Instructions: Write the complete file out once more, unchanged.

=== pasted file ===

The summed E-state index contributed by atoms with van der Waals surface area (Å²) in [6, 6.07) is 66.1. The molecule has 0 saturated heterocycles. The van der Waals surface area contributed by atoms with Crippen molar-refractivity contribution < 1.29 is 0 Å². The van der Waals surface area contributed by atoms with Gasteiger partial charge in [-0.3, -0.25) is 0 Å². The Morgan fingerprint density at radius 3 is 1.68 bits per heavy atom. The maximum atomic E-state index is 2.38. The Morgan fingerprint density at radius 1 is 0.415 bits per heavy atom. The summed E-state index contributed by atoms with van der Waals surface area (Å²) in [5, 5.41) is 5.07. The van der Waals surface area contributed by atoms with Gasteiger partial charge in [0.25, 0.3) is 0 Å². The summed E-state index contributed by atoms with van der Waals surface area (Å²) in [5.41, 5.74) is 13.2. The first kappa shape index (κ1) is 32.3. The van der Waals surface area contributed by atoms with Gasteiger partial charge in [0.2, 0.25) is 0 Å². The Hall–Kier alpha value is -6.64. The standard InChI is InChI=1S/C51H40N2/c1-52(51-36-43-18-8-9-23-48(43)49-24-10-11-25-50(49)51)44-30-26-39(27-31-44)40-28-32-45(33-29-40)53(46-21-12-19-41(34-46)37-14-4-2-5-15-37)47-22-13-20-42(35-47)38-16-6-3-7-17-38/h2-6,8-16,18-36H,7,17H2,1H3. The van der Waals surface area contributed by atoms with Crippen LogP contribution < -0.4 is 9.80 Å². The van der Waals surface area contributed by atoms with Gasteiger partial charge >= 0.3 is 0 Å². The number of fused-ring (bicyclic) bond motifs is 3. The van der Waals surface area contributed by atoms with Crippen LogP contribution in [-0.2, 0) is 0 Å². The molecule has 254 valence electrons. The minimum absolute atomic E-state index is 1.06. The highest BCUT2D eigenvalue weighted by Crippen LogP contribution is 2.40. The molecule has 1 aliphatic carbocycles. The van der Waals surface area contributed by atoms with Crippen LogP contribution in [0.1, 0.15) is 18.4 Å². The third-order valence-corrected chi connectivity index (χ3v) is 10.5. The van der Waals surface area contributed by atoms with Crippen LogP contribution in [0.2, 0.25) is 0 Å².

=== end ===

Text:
The summed E-state index contributed by atoms with van der Waals surface area (Å²) in [6, 6.07) is 66.1. The molecule has 0 saturated heterocycles. The van der Waals surface area contributed by atoms with Crippen molar-refractivity contribution < 1.29 is 0 Å². The van der Waals surface area contributed by atoms with Gasteiger partial charge in [-0.3, -0.25) is 0 Å². The Morgan fingerprint density at radius 3 is 1.68 bits per heavy atom. The maximum atomic E-state index is 2.38. The Morgan fingerprint density at radius 1 is 0.415 bits per heavy atom. The summed E-state index contributed by atoms with van der Waals surface area (Å²) in [5, 5.41) is 5.07. The van der Waals surface area contributed by atoms with Gasteiger partial charge in [0.25, 0.3) is 0 Å². The summed E-state index contributed by atoms with van der Waals surface area (Å²) in [5.41, 5.74) is 13.2. The first kappa shape index (κ1) is 32.3. The van der Waals surface area contributed by atoms with Gasteiger partial charge in [0.2, 0.25) is 0 Å². The Hall–Kier alpha value is -6.64. The standard InChI is InChI=1S/C51H40N2/c1-52(51-36-43-18-8-9-23-48(43)49-24-10-11-25-50(49)51)44-30-26-39(27-31-44)40-28-32-45(33-29-40)53(46-21-12-19-41(34-46)37-14-4-2-5-15-37)47-22-13-20-42(35-47)38-16-6-3-7-17-38/h2-6,8-16,18-36H,7,17H2,1H3. The van der Waals surface area contributed by atoms with Crippen LogP contribution < -0.4 is 9.80 Å². The van der Waals surface area contributed by atoms with Gasteiger partial charge >= 0.3 is 0 Å². The number of fused-ring (bicyclic) bond motifs is 3. The van der Waals surface area contributed by atoms with Crippen LogP contribution in [-0.2, 0) is 0 Å². The molecule has 254 valence electrons. The minimum absolute atomic E-state index is 1.06. The highest BCUT2D eigenvalue weighted by Crippen LogP contribution is 2.40. The molecule has 1 aliphatic carbocycles. The van der Waals surface area contributed by atoms with Crippen LogP contribution in [0.1, 0.15) is 18.4 Å². The third-order valence-corrected chi connectivity index (χ3v) is 10.5. The van der Waals surface area contributed by atoms with Crippen LogP contribution in [0.2, 0.25) is 0 Å².